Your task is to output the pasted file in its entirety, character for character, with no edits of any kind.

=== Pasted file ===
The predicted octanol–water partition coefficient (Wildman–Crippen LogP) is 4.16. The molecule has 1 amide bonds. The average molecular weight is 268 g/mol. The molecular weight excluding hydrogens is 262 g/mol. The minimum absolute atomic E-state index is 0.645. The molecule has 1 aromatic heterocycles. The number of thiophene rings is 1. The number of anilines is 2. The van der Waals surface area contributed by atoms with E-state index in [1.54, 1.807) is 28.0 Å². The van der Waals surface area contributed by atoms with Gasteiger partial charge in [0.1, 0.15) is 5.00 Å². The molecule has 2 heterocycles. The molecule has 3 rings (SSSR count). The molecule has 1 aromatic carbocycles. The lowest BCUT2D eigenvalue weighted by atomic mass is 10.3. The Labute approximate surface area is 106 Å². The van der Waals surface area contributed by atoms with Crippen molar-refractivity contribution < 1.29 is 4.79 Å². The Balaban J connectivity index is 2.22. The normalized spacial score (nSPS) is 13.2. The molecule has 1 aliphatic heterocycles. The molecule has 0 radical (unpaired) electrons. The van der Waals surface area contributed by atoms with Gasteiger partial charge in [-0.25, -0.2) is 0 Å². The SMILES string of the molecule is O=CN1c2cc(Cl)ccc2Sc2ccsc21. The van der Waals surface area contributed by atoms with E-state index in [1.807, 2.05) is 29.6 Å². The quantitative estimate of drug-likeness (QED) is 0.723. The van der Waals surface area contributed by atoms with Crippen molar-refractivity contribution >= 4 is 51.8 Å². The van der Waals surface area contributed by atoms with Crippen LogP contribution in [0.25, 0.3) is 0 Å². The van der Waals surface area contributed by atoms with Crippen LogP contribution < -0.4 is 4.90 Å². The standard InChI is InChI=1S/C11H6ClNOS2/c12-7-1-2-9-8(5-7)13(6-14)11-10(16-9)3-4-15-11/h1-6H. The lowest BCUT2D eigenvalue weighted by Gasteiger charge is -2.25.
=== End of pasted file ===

The predicted octanol–water partition coefficient (Wildman–Crippen LogP) is 4.16. The molecule has 1 amide bonds. The average molecular weight is 268 g/mol. The molecular weight excluding hydrogens is 262 g/mol. The minimum absolute atomic E-state index is 0.645. The molecule has 1 aromatic heterocycles. The number of thiophene rings is 1. The number of anilines is 2. The van der Waals surface area contributed by atoms with E-state index in [1.54, 1.807) is 28.0 Å². The van der Waals surface area contributed by atoms with Gasteiger partial charge in [0.1, 0.15) is 5.00 Å². The molecule has 2 heterocycles. The molecule has 3 rings (SSSR count). The molecule has 1 aromatic carbocycles. The lowest BCUT2D eigenvalue weighted by atomic mass is 10.3. The Labute approximate surface area is 106 Å². The van der Waals surface area contributed by atoms with Crippen molar-refractivity contribution < 1.29 is 4.79 Å². The Balaban J connectivity index is 2.22. The normalized spacial score (nSPS) is 13.2. The molecule has 1 aliphatic heterocycles. The molecule has 0 radical (unpaired) electrons. The van der Waals surface area contributed by atoms with Gasteiger partial charge in [-0.25, -0.2) is 0 Å². The SMILES string of the molecule is O=CN1c2cc(Cl)ccc2Sc2ccsc21. The van der Waals surface area contributed by atoms with E-state index in [1.807, 2.05) is 29.6 Å². The quantitative estimate of drug-likeness (QED) is 0.723. The van der Waals surface area contributed by atoms with Crippen molar-refractivity contribution >= 4 is 51.8 Å². The van der Waals surface area contributed by atoms with Crippen LogP contribution in [0.25, 0.3) is 0 Å². The van der Waals surface area contributed by atoms with Crippen LogP contribution < -0.4 is 4.90 Å². The standard InChI is InChI=1S/C11H6ClNOS2/c12-7-1-2-9-8(5-7)13(6-14)11-10(16-9)3-4-15-11/h1-6H. The lowest BCUT2D eigenvalue weighted by Gasteiger charge is -2.25.